As I teach poetry, especially as I prepare my AP students for their exams in May, I am reading more and more poets and poetry.  This is a good thing.  In fact, I am now taking on what I have deemed as the “Emily Project” which is discovering Emily Dickinson.  Understanding her would be another project in itself.

As I teach, read, and study poems I have gathered a few along the way.  I dearly wish I had a better knack for memorization because I would like to pull out a poem for any occasion and dazzle, delight, and demonstrate the power of poetry to any willing listener. I love it when that moment arrives in a movie when one character starts a poem and another finishes it.  Remember Willoughby and Marianne from Sense and Sensibility? *sigh*

This is simply a sprinkling of poems I have deemed worth knowing and to grow on:

1. My First Memory (of Librarians) by Nikki Giovanni–a Book Booster’s banner poem of delight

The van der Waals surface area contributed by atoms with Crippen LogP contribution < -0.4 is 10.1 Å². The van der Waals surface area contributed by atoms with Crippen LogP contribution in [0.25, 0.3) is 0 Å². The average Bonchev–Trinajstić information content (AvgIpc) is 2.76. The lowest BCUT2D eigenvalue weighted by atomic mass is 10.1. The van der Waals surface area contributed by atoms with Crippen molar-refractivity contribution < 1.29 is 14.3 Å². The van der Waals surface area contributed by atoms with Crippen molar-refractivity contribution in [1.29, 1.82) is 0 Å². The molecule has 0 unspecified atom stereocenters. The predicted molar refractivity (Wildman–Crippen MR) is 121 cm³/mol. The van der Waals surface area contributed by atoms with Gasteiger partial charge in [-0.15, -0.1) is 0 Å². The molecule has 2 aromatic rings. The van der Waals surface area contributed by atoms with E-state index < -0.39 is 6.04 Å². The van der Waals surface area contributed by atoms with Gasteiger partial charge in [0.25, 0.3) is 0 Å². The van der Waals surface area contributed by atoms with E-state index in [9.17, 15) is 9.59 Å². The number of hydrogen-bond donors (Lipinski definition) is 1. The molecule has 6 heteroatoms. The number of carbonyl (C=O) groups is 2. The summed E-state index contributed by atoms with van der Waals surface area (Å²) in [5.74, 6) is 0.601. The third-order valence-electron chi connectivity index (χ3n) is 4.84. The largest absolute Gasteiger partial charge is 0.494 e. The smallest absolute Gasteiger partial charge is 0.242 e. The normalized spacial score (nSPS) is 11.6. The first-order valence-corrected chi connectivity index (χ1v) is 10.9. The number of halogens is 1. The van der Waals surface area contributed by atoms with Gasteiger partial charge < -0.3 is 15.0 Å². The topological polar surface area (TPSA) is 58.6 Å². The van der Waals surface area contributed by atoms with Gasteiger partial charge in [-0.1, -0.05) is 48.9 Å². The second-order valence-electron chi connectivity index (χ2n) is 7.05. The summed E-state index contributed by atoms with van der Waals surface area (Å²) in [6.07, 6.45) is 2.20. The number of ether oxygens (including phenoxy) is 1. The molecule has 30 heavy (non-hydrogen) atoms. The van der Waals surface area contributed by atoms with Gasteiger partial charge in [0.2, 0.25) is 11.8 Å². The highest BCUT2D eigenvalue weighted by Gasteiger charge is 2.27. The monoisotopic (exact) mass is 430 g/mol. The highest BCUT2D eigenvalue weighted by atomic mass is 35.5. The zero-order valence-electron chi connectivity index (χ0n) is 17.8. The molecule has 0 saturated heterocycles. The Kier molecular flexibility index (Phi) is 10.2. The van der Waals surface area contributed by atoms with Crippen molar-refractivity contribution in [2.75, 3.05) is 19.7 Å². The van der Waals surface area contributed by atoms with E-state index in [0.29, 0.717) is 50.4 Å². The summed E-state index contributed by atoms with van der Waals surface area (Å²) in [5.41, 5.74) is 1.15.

2. Harlem (A Dream Deferred) by Langston Hughes–his imagery is enviable

3.Introduction to Poetry by Billy Collins–enjoy poetry, don’t tie it to a chair and beat a confession out of it (love this)

4. Hope Is A Thing With Feathers by Emily Dickinson–hope wings its way into our hearts

5. The Road Not Takenby Robert Frost–almost clichéd by its overuse, it’s still a powerful statement about making choices

6. The Jabberwocky by Lewis Carroll–delightfully fun for any age

7. This Is Just To Say by William Carlos Williams–after I discovered this was actually a note to his wife I embraced the poem even more

8. The Tyger by William Blake–imagine seeing a tiger for the first time; how can something so exquisitely beautiful be also so incredibly deadly?

9. One Art by Elizabeth Bishop–the more I read Bishop the more I realize what talent she has for capturing life’s moments

10.I Hear America Singing by Walt Whitman–“a sweaty-toothed madmen” claimed Todd from Dead Poets Society, when asked what he thought of Uncle Walt; Whitman is clearly underrated (check out the Poem Flow when you hit the link or better yet check out this YouTube)

11. Sonnet 130 by William Shakespeare–the Bard employs his wit whilst he poketh funneth at the syrupy nature of sonnets

12. We Real Cool by Gwendolyn Brooks–no matter the era, youth’s self-destruction prevails

13. Fog by Carl Sandburg–its simplicity speaks volumes